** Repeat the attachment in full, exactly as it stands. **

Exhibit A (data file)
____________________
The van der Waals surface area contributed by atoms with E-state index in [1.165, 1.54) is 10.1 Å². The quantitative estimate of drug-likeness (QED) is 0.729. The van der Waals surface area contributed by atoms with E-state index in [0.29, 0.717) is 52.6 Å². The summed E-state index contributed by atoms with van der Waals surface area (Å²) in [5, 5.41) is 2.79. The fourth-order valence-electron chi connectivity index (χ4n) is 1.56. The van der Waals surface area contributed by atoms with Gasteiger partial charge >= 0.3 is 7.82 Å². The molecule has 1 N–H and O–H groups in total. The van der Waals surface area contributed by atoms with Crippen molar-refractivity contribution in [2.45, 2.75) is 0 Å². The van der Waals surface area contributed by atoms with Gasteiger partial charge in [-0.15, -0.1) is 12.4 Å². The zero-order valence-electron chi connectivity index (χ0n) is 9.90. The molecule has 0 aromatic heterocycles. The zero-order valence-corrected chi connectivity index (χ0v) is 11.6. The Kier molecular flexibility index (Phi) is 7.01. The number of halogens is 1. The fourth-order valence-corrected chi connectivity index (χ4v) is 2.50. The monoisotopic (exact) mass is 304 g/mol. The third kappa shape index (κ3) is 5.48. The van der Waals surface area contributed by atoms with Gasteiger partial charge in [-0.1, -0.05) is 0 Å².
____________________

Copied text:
The van der Waals surface area contributed by atoms with E-state index in [1.165, 1.54) is 10.1 Å². The quantitative estimate of drug-likeness (QED) is 0.729. The van der Waals surface area contributed by atoms with E-state index in [0.29, 0.717) is 52.6 Å². The summed E-state index contributed by atoms with van der Waals surface area (Å²) in [5, 5.41) is 2.79. The fourth-order valence-electron chi connectivity index (χ4n) is 1.56. The van der Waals surface area contributed by atoms with Gasteiger partial charge >= 0.3 is 7.82 Å². The molecule has 1 N–H and O–H groups in total. The van der Waals surface area contributed by atoms with Crippen molar-refractivity contribution in [2.45, 2.75) is 0 Å². The van der Waals surface area contributed by atoms with Gasteiger partial charge in [-0.15, -0.1) is 12.4 Å². The zero-order valence-electron chi connectivity index (χ0n) is 9.90. The molecule has 0 aromatic heterocycles. The zero-order valence-corrected chi connectivity index (χ0v) is 11.6. The Kier molecular flexibility index (Phi) is 7.01. The number of halogens is 1. The fourth-order valence-corrected chi connectivity index (χ4v) is 2.50. The monoisotopic (exact) mass is 304 g/mol. The third kappa shape index (κ3) is 5.48. The van der Waals surface area contributed by atoms with Gasteiger partial charge in [-0.1, -0.05) is 0 Å².